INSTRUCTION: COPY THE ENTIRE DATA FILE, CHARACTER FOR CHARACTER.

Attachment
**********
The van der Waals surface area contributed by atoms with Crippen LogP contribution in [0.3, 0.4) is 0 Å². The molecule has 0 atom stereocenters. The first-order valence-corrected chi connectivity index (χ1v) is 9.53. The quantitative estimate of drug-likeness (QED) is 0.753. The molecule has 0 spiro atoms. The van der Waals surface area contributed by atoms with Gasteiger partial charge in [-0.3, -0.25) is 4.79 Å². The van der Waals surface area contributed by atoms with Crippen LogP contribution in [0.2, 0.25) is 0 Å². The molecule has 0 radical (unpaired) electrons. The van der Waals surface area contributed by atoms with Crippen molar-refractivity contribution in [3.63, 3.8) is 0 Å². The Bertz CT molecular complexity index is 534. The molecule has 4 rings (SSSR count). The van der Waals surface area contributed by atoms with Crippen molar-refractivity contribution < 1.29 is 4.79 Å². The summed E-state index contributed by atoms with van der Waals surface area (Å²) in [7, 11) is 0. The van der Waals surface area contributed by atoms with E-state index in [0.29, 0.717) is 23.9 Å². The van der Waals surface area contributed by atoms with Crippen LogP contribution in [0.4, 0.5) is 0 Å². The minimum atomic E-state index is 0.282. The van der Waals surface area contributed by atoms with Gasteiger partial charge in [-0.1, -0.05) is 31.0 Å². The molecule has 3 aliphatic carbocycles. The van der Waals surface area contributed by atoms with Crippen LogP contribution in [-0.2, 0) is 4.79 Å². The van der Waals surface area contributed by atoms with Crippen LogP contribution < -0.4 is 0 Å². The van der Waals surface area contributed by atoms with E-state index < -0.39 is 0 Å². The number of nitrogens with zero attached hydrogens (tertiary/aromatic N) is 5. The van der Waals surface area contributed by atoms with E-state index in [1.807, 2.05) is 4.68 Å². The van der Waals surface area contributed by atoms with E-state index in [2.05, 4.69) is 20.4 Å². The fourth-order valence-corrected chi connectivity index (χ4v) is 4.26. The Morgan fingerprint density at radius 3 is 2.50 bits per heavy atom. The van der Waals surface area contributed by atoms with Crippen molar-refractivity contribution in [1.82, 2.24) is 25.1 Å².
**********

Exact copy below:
The van der Waals surface area contributed by atoms with Crippen LogP contribution in [0.3, 0.4) is 0 Å². The molecule has 0 atom stereocenters. The first-order valence-corrected chi connectivity index (χ1v) is 9.53. The quantitative estimate of drug-likeness (QED) is 0.753. The molecule has 0 spiro atoms. The van der Waals surface area contributed by atoms with Gasteiger partial charge in [-0.3, -0.25) is 4.79 Å². The van der Waals surface area contributed by atoms with Crippen LogP contribution in [0.2, 0.25) is 0 Å². The molecule has 0 radical (unpaired) electrons. The van der Waals surface area contributed by atoms with Crippen molar-refractivity contribution in [3.63, 3.8) is 0 Å². The Bertz CT molecular complexity index is 534. The molecule has 4 rings (SSSR count). The van der Waals surface area contributed by atoms with Crippen molar-refractivity contribution < 1.29 is 4.79 Å². The summed E-state index contributed by atoms with van der Waals surface area (Å²) in [7, 11) is 0. The van der Waals surface area contributed by atoms with E-state index in [0.29, 0.717) is 23.9 Å². The van der Waals surface area contributed by atoms with Crippen LogP contribution in [0.4, 0.5) is 0 Å². The minimum atomic E-state index is 0.282. The van der Waals surface area contributed by atoms with Gasteiger partial charge in [-0.1, -0.05) is 31.0 Å². The molecule has 3 aliphatic carbocycles. The van der Waals surface area contributed by atoms with Crippen LogP contribution in [-0.2, 0) is 4.79 Å². The van der Waals surface area contributed by atoms with Crippen LogP contribution < -0.4 is 0 Å². The van der Waals surface area contributed by atoms with E-state index < -0.39 is 0 Å². The number of nitrogens with zero attached hydrogens (tertiary/aromatic N) is 5. The van der Waals surface area contributed by atoms with E-state index in [1.807, 2.05) is 4.68 Å². The van der Waals surface area contributed by atoms with E-state index in [2.05, 4.69) is 20.4 Å². The fourth-order valence-corrected chi connectivity index (χ4v) is 4.26. The Morgan fingerprint density at radius 3 is 2.50 bits per heavy atom. The van der Waals surface area contributed by atoms with Crippen molar-refractivity contribution in [1.82, 2.24) is 25.1 Å².